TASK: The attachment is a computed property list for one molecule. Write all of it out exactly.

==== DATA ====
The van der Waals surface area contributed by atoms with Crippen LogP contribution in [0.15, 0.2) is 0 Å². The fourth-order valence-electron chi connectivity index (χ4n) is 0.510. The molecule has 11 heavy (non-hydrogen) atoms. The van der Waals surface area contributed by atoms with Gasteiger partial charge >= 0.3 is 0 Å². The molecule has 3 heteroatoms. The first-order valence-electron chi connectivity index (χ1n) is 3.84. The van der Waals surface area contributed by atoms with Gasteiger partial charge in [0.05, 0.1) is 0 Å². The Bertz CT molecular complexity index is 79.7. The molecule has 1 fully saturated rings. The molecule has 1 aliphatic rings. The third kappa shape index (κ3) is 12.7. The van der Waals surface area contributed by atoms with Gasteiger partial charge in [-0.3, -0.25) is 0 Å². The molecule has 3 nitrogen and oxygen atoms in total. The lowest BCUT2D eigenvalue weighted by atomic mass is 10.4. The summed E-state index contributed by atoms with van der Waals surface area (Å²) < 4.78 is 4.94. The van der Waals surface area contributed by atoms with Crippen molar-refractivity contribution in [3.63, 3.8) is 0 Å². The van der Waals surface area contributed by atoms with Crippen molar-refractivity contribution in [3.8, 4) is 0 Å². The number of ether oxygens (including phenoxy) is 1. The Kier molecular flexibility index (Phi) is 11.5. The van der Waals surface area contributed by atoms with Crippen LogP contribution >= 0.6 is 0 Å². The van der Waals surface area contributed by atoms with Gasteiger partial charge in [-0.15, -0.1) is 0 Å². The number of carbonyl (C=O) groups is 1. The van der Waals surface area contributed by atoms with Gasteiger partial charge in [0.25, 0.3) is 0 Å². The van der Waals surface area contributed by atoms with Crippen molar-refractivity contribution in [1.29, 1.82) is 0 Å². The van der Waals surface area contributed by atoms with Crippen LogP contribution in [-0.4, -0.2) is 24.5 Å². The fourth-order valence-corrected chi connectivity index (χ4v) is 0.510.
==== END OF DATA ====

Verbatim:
The van der Waals surface area contributed by atoms with Crippen LogP contribution in [0.15, 0.2) is 0 Å². The fourth-order valence-electron chi connectivity index (χ4n) is 0.510. The molecule has 11 heavy (non-hydrogen) atoms. The van der Waals surface area contributed by atoms with Gasteiger partial charge >= 0.3 is 0 Å². The molecule has 3 heteroatoms. The first-order valence-electron chi connectivity index (χ1n) is 3.84. The van der Waals surface area contributed by atoms with Gasteiger partial charge in [0.05, 0.1) is 0 Å². The Bertz CT molecular complexity index is 79.7. The molecule has 1 fully saturated rings. The molecule has 1 aliphatic rings. The third kappa shape index (κ3) is 12.7. The van der Waals surface area contributed by atoms with Gasteiger partial charge in [-0.3, -0.25) is 0 Å². The molecule has 3 nitrogen and oxygen atoms in total. The lowest BCUT2D eigenvalue weighted by atomic mass is 10.4. The summed E-state index contributed by atoms with van der Waals surface area (Å²) < 4.78 is 4.94. The van der Waals surface area contributed by atoms with Crippen molar-refractivity contribution in [3.63, 3.8) is 0 Å². The van der Waals surface area contributed by atoms with Crippen molar-refractivity contribution in [3.8, 4) is 0 Å². The number of ether oxygens (including phenoxy) is 1. The Kier molecular flexibility index (Phi) is 11.5. The van der Waals surface area contributed by atoms with Crippen LogP contribution >= 0.6 is 0 Å². The van der Waals surface area contributed by atoms with Gasteiger partial charge in [-0.15, -0.1) is 0 Å². The number of carbonyl (C=O) groups is 1. The van der Waals surface area contributed by atoms with Gasteiger partial charge in [0.25, 0.3) is 0 Å². The van der Waals surface area contributed by atoms with Crippen molar-refractivity contribution in [1.29, 1.82) is 0 Å². The van der Waals surface area contributed by atoms with Crippen LogP contribution in [-0.4, -0.2) is 24.5 Å². The fourth-order valence-corrected chi connectivity index (χ4v) is 0.510.